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A prom­i­nent Sil­i­con Val­ley psy­chol­o­gist de­scribes the drivers and de­rail­ers of lead­er­ship.

Rotman Management Magazine - - CONTENTS - In­ter­view by Karen Chris­tensen

Ronald A. War­ren

You have at­trib­uted lead­ers’ per­son­al­i­ties to some ma­jor cor­po­rate catas­tro­phes, in­clud­ing the down­fall of AIG and is­sues at Ap­ple. How does this hap­pen?

The ac­tions and in­ter­ac­tions be­tween in­di­vid­u­als have a huge im­pact on out­comes in the work­place, and this is played out ev­ery day, in ev­ery pro­fes­sion—some­times with ex­tra­or­di­nary re­sults and other times with dis­as­trous re­sults. We have found that per­son­al­ity style has a greater im­pact on lead­er­ship ef­fec­tive­ness than IQ or ed­u­ca­tional achieve­ment.

It’s never about one in­di­vid­ual trait; it’s about com­bi­na­tions of per­son­al­ity traits. We have iden­ti­fied the 13 most im­por­tant traits, and it is the dif­fer­ent com­bi­na­tions of them that can be won­der­ful or dan­ger­ous.

Tell us what hap­pened at AIG.

The AIG story is con­sis­tent with what we know about ‘why planes crash’ and ‘why med­i­cal er­rors oc­cur’: In 75 per cent of cases, it’s hu­man er­ror. There are break­downs of lead­er­ship, team­work and com­mu­ni­ca­tion that stress peo­ple and sys­tems — and we see the same pat­terns in the fi­nan­cial arena. Be­fore the global fi­nan­cial cri­sis hit, a guy named

Joe Cas­sano was over­see­ing AIG’S Fi­nan­cial Prod­ucts group, selling hun­dreds of bil­lions in credit pro­tec­tion in the form of CDS’S [credit de­fault swaps]. He was a real worka­holic and known to be very ag­gres­sive, stub­born and self­ab­sorbed. In our frame­work he would rank high on Rigid­ity, Hos­til­ity and Need to Con­trol.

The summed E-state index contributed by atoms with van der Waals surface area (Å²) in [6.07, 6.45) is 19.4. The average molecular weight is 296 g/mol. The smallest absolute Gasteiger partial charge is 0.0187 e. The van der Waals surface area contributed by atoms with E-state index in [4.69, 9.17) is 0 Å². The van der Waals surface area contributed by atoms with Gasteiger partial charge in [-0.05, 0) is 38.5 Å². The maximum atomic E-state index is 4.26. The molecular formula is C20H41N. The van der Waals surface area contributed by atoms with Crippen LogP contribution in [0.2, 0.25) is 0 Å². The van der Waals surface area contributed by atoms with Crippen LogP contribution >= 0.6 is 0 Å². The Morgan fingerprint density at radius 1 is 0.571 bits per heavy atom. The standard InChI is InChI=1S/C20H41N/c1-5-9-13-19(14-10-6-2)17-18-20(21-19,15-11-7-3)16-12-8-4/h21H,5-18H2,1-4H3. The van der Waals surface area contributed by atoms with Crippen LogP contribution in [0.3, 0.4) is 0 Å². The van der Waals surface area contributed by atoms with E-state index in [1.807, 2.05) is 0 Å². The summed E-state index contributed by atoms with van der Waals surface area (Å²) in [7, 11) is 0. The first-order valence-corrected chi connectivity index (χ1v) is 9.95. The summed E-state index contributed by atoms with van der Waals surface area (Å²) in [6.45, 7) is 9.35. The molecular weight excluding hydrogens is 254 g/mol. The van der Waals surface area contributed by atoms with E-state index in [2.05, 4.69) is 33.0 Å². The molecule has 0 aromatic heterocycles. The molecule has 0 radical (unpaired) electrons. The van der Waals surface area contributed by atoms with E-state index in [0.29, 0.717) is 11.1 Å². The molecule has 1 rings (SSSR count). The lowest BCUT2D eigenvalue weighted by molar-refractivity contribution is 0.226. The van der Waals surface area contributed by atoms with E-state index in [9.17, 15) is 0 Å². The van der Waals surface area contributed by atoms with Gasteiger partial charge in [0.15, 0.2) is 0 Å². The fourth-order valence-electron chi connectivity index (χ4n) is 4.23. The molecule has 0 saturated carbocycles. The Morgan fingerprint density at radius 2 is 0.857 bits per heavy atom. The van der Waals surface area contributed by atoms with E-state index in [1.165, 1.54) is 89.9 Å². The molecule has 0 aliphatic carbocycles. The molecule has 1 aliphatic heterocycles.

Peo­ple around Cas­sano could see that AIG was in­vested too much in these risky mort­gages, and they re­peat­edly asked him to stop. But he was con­vinced he was right. He ac­tu­ally be­rated peo­ple when they chal­lenged him. ‘Look how many peo­ple are get­ting houses!’, he would say; ‘Now, even a jan­i­tor can buy a $500,000 house’ — which ob­vi­ously didn’t make much sense.

When AIG needed a bailout from the U.S. gov­ern­ment — to the tune of $182 bil­lion — it wasn’t be­cause the en­tire com­pany went south. Some ar­eas of AIG were ac­tu­ally do­ing well. The is­sue was that the head of this key di­vi­sion re­fused to lis­ten to feed­back from his team and failed to rec­og­nize the power of col­lec­tive in­tel­li­gence.

Your frame­work groups the 13 per­son­al­ity traits into four cat­e­gories or ‘di­men­sions’. Please de­scribe them.

There are two di­men­sions that gen­er­ate high per­for­mance. The first is So­cial In­tel­li­gence and Team­work. Traits that fall un­der this di­men­sion in­clude Open­ness to Feed­back, Help­ful­ness and So­cia­bil­ity. These peo­ple value the in­put of oth­ers and have de­cent in­ter­per­sonal skills. The sec­ond di­men­sion as­so­ci­ate with high per­for­mance is Grit and Task Mas­tery. This is a com­bi­na­tion of three traits: Achieve­ment Drive, Con­sci­en­tious­ness and In­no­va­tion. Peo­ple who rank high on these di­men­sions will be­come bored if they don’t have chal­leng­ing work. At their core, they are driven to achieve and in­no­vate.

We also iden­ti­fied some be­hav­iours that lower per­for­mance, and they fall un­der two di­men­sions: Dom­i­nance and Def­er­ence. Peo­ple who rank high on Dom­i­nance tend to be in­flex­i­ble, self-ab­sorbed, con­trol­ling and com­pet­i­tive. Some — like Joe Cas­sano — have a high de­gree of Hos­til­ity as well, which is the ul­ti­mate self-ab­sorp­tion trait and the trait most highly cor­re­lated with low per­for­mance. When those who rank high on Hos­til­ity see that the world isn’t be­hav­ing the way they want it too, they get ag­gra­vated and blame the world.